The microscopic maps and numerical data were recorded in parallel. The calculation of referenced maps was performed with the software page “Ep4_datastudio” (Accurion GmbH).

Even without the optical modeling, the changes in the ellipsometric angle are significant, and the variation is significantly larger for AB graphene than for a nonintercalating sample and also for areas in the field of view without graphene. The results demonstrate that IES has high sensitivity to voltage-related Na+ intercalation under in situ conditions. The lateral resolution allows to have a better understanding of the ion transporting mechanism and can help optimize intercalation and storage of ions in battery materials.


Supplementary material for this article is available at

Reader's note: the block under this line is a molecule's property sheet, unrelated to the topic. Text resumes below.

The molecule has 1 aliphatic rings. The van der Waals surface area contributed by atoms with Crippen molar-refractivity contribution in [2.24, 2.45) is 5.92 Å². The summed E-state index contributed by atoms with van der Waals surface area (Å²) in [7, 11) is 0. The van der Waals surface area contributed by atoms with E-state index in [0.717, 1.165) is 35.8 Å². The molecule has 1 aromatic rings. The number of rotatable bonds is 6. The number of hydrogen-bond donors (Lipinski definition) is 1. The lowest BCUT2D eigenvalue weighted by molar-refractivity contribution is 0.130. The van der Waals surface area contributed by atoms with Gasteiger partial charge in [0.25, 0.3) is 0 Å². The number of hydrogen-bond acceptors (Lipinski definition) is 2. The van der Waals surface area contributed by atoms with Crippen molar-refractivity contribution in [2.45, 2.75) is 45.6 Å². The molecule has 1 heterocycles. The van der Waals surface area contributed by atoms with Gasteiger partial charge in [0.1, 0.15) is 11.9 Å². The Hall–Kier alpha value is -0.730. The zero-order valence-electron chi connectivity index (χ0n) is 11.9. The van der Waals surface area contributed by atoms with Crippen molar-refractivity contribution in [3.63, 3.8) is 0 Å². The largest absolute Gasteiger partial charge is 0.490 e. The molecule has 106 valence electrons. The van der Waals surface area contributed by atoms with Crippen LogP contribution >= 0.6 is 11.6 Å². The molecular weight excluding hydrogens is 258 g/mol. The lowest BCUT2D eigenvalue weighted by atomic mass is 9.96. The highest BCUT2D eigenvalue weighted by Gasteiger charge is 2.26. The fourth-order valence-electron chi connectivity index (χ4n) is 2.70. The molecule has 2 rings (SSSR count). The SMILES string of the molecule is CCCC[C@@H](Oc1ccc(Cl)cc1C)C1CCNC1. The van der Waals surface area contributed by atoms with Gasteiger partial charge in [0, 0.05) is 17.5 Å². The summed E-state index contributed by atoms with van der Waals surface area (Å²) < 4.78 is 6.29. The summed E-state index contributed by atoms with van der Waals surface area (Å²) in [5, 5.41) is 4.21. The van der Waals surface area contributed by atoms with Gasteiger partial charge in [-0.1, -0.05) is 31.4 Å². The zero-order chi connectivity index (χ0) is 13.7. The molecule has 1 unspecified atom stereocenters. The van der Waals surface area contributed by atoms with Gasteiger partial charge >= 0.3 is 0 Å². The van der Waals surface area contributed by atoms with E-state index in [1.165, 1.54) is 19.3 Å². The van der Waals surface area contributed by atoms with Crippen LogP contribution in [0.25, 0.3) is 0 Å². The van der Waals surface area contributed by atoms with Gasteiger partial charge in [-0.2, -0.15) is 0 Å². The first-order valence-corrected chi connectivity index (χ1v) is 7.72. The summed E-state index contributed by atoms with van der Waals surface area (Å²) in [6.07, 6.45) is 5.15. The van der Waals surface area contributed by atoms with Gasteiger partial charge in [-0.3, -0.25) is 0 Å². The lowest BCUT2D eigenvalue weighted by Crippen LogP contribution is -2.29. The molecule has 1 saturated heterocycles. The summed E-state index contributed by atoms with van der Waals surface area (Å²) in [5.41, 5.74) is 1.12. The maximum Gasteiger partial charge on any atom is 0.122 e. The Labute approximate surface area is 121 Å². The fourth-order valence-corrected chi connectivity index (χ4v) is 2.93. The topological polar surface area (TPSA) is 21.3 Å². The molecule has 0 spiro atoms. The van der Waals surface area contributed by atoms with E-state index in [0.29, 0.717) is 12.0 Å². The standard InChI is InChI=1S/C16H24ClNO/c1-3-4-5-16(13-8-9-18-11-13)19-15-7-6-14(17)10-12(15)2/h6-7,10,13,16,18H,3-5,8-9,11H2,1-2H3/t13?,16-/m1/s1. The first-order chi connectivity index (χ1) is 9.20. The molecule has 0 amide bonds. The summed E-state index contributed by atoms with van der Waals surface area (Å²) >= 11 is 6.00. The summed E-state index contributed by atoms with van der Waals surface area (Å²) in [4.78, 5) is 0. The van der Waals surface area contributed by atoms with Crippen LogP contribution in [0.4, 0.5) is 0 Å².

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Acknowledgments: We thank V. Bellani for the useful discussion on the Raman data analysis, as well as P. Vana, F. Ehlers and J. Berlin for providing technical equipment. Funding: The research leading to these results has received funding from the European Union’s Horizon 2020 research and innovation program under GrapheneCore3 881603–Graphene Flagship, FLAG-ERA project PROSPECT, and from the Swedish Research Council under project Janus 2017-04456. The calculations were performed at C3SE (Göteborg) through an SNIC grant. This work was performed, in part, at Myfab Chalmers and Chalmers materials analysis laboratory. Author contributions: J.S. and V.P. conceived and designed the experiments. J.S. prepared and characterized the samples. J.S. and R.Q. did the TEM characterization. H.G. and P.E. performed the DFT calculation. M.S., J.S., and A.M. discussed and did the operando Raman spectroelectrochemical characterization. Z.X. contributed to the Raman analysis, V.Q. contributed to the ion transport setup. J.S. and P.H.T. performed ellipsometry imaging characterization. J.S. and V.P. prepared the manuscript. All authors discussed the results and commented on the manuscript. Competing interests: The authors declare that they have no competing interests. Data and materials availability: All data needed to evaluate the conclusions in the paper are present in the paper and/or the Supplementary Materials. Additional data related to this paper may be requested from the authors.